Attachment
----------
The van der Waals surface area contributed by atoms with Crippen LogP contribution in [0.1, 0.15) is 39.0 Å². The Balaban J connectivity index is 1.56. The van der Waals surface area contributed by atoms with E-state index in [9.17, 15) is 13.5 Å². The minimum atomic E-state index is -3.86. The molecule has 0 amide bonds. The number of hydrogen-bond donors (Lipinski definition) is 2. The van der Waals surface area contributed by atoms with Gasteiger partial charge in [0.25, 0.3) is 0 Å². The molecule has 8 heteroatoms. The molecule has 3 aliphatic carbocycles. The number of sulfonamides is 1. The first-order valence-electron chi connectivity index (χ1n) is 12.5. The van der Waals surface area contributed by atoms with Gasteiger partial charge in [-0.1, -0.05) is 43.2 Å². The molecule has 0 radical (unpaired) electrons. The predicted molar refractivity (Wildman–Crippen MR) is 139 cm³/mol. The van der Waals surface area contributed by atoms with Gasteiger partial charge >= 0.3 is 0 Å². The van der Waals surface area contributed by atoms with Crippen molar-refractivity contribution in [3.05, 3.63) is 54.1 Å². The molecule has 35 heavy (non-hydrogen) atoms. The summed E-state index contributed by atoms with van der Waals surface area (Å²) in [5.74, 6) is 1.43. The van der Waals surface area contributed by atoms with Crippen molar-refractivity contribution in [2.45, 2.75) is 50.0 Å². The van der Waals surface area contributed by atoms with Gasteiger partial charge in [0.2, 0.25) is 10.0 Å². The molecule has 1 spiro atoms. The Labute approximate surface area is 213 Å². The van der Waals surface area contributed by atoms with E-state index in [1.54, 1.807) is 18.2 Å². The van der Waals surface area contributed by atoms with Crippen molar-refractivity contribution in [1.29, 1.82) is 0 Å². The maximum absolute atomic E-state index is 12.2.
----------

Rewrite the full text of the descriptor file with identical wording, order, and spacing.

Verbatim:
The van der Waals surface area contributed by atoms with Crippen LogP contribution in [0.1, 0.15) is 39.0 Å². The Balaban J connectivity index is 1.56. The van der Waals surface area contributed by atoms with E-state index in [9.17, 15) is 13.5 Å². The minimum atomic E-state index is -3.86. The molecule has 0 amide bonds. The number of hydrogen-bond donors (Lipinski definition) is 2. The van der Waals surface area contributed by atoms with Gasteiger partial charge in [0.25, 0.3) is 0 Å². The molecule has 8 heteroatoms. The molecule has 3 aliphatic carbocycles. The number of sulfonamides is 1. The first-order valence-electron chi connectivity index (χ1n) is 12.5. The van der Waals surface area contributed by atoms with Gasteiger partial charge in [-0.1, -0.05) is 43.2 Å². The molecule has 0 radical (unpaired) electrons. The predicted molar refractivity (Wildman–Crippen MR) is 139 cm³/mol. The van der Waals surface area contributed by atoms with Gasteiger partial charge >= 0.3 is 0 Å². The van der Waals surface area contributed by atoms with Crippen molar-refractivity contribution in [3.05, 3.63) is 54.1 Å². The molecule has 35 heavy (non-hydrogen) atoms. The summed E-state index contributed by atoms with van der Waals surface area (Å²) in [5.74, 6) is 1.43. The van der Waals surface area contributed by atoms with Crippen molar-refractivity contribution in [2.45, 2.75) is 50.0 Å². The van der Waals surface area contributed by atoms with Gasteiger partial charge in [0.2, 0.25) is 10.0 Å². The molecule has 1 spiro atoms. The Labute approximate surface area is 213 Å². The van der Waals surface area contributed by atoms with E-state index in [1.54, 1.807) is 18.2 Å². The van der Waals surface area contributed by atoms with Crippen molar-refractivity contribution in [1.29, 1.82) is 0 Å². The maximum absolute atomic E-state index is 12.2.